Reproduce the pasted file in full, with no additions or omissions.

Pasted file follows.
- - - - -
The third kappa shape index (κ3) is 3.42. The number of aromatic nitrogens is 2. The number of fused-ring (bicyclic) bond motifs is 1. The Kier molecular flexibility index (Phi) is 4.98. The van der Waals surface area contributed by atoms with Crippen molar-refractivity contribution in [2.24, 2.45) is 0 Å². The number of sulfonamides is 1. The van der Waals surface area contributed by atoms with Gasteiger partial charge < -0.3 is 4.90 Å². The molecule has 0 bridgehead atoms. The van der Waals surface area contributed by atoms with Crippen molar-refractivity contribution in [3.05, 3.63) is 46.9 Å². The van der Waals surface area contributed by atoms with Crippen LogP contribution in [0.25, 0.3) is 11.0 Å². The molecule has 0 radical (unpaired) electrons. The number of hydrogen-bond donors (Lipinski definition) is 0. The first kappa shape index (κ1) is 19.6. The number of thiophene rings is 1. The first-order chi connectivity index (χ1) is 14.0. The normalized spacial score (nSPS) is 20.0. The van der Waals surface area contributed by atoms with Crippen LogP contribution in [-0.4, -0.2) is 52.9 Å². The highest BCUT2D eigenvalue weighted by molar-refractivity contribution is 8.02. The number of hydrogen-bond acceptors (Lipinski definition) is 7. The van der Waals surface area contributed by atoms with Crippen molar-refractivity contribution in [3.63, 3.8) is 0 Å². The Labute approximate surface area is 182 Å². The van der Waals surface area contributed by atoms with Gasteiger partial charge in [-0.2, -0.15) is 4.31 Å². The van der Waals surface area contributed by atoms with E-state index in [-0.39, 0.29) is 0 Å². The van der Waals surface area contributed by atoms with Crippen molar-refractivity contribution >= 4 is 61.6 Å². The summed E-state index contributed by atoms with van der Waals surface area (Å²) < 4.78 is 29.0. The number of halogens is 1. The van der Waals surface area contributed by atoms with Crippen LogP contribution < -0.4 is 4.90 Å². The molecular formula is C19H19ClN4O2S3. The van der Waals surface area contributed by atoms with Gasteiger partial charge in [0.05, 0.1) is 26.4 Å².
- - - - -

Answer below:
The third kappa shape index (κ3) is 3.42. The number of aromatic nitrogens is 2. The number of fused-ring (bicyclic) bond motifs is 1. The Kier molecular flexibility index (Phi) is 4.98. The van der Waals surface area contributed by atoms with Crippen molar-refractivity contribution in [2.24, 2.45) is 0 Å². The number of sulfonamides is 1. The van der Waals surface area contributed by atoms with Gasteiger partial charge < -0.3 is 4.90 Å². The molecule has 0 bridgehead atoms. The van der Waals surface area contributed by atoms with Crippen molar-refractivity contribution in [3.05, 3.63) is 46.9 Å². The van der Waals surface area contributed by atoms with Crippen LogP contribution in [0.25, 0.3) is 11.0 Å². The molecule has 0 radical (unpaired) electrons. The number of hydrogen-bond donors (Lipinski definition) is 0. The first kappa shape index (κ1) is 19.6. The number of thiophene rings is 1. The first-order chi connectivity index (χ1) is 14.0. The normalized spacial score (nSPS) is 20.0. The van der Waals surface area contributed by atoms with Crippen LogP contribution in [-0.4, -0.2) is 52.9 Å². The highest BCUT2D eigenvalue weighted by molar-refractivity contribution is 8.02. The number of hydrogen-bond acceptors (Lipinski definition) is 7. The van der Waals surface area contributed by atoms with Crippen molar-refractivity contribution in [3.63, 3.8) is 0 Å². The Labute approximate surface area is 182 Å². The van der Waals surface area contributed by atoms with Gasteiger partial charge in [-0.2, -0.15) is 4.31 Å². The van der Waals surface area contributed by atoms with E-state index in [-0.39, 0.29) is 0 Å². The van der Waals surface area contributed by atoms with Crippen molar-refractivity contribution >= 4 is 61.6 Å². The summed E-state index contributed by atoms with van der Waals surface area (Å²) < 4.78 is 29.0. The number of halogens is 1. The van der Waals surface area contributed by atoms with Crippen LogP contribution < -0.4 is 4.90 Å². The molecular formula is C19H19ClN4O2S3. The van der Waals surface area contributed by atoms with Gasteiger partial charge in [0.05, 0.1) is 26.4 Å².